- Standardize compensation bands for salary and equity. Provide salary ranges based on market data. Salary transparency removes the burden placed on applicants to negotiate their worth, a practice that continues to negatively affect women, people of color, and gender non-binary people.
- Set clear guidelines for growth. When you hire employees, equip them with the resources they need to meet performance expectations and progress in their career.
Hire for the Role, Not the Person
When hiring new team members for start-ups, founders often fall into the trap of looking just for smart people to fill the ranks. The assumption is that if you hire good people, they will define their responsibilities and do good work.
This rarely works out in practice.
Successful recruiting efforts need to first focus on building clarity around roles and responsibilities, and the skills needed to meet them. Then you can start your search with a clearly defined sense of the skill sets and experience levels you are looking for. Here are some steps you can follow to hire for the role, not the person:
- Identify clear objectives and responsibilities for each role. This encourages hiring teams to stay focused on what the company needs to succeed, not what a person needs to accept an offer. When interviewing, share these objectives with candidates so they understand the job expectations upfront.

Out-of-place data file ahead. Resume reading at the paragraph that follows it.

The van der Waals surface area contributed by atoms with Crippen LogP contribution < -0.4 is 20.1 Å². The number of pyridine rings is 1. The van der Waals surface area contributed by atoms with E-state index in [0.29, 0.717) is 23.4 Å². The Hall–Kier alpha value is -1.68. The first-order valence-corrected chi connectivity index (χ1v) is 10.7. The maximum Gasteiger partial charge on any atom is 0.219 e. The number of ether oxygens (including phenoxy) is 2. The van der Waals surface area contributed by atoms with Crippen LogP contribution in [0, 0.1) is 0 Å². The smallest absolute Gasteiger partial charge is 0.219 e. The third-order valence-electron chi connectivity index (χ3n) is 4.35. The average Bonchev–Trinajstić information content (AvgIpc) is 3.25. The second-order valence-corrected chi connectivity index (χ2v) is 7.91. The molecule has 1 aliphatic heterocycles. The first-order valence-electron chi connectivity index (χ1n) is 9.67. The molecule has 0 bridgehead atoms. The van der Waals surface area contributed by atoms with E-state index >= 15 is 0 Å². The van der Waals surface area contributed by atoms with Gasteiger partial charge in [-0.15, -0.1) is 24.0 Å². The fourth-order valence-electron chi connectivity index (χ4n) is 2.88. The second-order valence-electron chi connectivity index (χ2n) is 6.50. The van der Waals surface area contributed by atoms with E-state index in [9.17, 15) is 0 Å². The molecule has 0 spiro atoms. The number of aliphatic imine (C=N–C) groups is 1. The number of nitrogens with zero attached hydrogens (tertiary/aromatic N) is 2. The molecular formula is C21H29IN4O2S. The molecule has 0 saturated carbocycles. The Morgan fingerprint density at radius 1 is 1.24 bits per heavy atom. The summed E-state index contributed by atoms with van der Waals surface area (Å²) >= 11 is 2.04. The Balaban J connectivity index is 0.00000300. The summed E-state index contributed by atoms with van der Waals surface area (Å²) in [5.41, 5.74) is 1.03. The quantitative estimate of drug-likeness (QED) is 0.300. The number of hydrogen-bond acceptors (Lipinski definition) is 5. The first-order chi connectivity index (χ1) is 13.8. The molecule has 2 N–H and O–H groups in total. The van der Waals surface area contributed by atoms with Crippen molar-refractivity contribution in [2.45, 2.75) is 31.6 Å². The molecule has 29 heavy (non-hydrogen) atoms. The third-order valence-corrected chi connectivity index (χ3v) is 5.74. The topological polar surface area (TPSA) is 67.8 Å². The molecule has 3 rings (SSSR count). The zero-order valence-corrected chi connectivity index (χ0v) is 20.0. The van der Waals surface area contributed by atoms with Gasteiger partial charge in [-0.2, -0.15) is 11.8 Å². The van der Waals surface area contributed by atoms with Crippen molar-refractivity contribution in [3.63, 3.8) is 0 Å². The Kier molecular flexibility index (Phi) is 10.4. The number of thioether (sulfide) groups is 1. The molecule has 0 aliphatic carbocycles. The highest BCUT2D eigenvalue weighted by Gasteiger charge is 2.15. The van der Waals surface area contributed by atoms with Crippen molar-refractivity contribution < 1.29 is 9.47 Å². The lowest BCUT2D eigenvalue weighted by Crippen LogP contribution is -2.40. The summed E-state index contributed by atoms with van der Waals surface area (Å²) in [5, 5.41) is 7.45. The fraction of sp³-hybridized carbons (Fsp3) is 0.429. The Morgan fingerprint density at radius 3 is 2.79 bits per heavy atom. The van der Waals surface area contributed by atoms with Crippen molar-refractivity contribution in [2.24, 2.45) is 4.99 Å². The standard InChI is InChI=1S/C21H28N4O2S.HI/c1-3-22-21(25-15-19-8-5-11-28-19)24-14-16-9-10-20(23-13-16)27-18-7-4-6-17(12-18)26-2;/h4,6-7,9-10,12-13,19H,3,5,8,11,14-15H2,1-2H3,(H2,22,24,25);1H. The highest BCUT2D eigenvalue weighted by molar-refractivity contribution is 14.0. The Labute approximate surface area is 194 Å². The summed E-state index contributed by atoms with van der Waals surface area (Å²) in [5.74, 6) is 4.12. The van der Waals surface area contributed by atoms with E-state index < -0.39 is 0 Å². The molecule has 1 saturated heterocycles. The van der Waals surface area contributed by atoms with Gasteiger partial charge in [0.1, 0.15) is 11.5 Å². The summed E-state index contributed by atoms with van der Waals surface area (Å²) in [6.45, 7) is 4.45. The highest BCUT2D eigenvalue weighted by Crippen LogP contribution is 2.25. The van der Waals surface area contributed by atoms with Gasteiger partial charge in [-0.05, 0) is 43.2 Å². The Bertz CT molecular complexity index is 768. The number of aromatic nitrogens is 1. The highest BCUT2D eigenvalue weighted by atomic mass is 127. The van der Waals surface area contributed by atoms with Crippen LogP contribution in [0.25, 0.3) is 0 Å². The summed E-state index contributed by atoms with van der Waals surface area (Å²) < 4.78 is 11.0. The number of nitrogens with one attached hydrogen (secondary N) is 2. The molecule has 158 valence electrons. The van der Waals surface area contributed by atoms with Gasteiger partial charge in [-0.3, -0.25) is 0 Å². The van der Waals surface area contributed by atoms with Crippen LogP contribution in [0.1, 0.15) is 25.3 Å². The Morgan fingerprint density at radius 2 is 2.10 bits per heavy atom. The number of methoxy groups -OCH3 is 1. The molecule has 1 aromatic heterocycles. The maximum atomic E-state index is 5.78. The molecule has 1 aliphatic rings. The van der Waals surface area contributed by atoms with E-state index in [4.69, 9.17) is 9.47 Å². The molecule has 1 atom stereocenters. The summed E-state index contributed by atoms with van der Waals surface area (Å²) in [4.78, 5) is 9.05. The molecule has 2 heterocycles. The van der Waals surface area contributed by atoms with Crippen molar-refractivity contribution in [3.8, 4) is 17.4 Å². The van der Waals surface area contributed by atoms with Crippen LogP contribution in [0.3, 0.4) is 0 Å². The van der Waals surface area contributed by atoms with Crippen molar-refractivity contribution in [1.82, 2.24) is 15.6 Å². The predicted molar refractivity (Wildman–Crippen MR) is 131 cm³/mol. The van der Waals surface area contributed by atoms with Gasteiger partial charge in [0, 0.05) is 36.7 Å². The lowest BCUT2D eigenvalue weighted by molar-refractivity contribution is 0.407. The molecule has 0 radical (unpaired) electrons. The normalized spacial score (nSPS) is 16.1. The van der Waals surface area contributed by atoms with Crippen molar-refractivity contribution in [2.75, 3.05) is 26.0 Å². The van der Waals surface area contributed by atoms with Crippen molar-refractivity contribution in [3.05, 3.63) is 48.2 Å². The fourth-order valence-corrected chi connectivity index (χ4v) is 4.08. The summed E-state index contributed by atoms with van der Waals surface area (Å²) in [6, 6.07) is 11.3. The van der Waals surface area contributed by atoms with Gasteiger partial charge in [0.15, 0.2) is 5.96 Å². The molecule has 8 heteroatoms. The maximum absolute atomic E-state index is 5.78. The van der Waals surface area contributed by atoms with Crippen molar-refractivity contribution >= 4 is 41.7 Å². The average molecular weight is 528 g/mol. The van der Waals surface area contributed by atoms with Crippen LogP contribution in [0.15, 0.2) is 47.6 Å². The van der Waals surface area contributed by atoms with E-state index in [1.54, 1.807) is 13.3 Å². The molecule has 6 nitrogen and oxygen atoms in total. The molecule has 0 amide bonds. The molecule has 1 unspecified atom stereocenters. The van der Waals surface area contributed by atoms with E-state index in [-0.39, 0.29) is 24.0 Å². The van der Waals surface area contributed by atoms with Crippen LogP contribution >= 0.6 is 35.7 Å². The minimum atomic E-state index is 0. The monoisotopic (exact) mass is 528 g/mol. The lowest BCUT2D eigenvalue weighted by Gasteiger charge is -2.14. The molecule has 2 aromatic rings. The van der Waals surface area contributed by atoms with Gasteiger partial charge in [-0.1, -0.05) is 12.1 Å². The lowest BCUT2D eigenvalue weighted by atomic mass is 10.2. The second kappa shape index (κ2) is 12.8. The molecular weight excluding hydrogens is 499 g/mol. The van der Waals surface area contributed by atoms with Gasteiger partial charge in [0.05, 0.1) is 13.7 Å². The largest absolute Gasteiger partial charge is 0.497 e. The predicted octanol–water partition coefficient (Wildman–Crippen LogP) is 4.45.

- Look beyond your network. Make it a recruiting policy to interview people from different representative groups for all executive roles.
- Expand the geography of your search. Especially given the uncertain future of office-returns, hiring for remote positions allows you to expand your potential talent pool. This helps you stay laser-focused on your goal to hire the best candidates suited for your org’s needs.
What Gets Measured Gets Managed
Diversity debt is an issue that many companies face. The good news is that for established companies it’s fixable, and for new companies it’s fully avoidable. But it does require some intentional work and buy-in across your team.
Oftentimes, diversity debt accrues because of lack of knowledge. Startups and enterprise companies alike store information about hires, compensation, and quarterly planning in siloed spreadsheets. This makes it difficult for leaders to visualize the overall state of the organization.
So even if an organization wants to prioritize DEI efforts, they’re left unaware of where they stand. Data can help uncover the various ways that your company’s monoculture curbs growth and innovation. It’s good practice to track each of your hires across gender, race, title, compensation, and more. Also consider making the data available for all your employees to see.
At our company, for instance, we standardize compensation bands for every position. We include salary ranges in open job descriptions so that applicants have that information before they even apply. Our employees can also access each other’s band information via our org chart. Sharing price ranges associated with different bands helps set expectations for each role and provides our people with clear paths to promotions. Transparency is key to everyone knowing potential gaps and sharing responsibility for closing them.
Progress is possible. Fundamentally changing the way we build and run companies needs to start with us. Whether you’re building your company culture from the start, or shifting course on one that’s already established, it’s everyone’s responsibility to make diversity, equity, and inclusion a priority.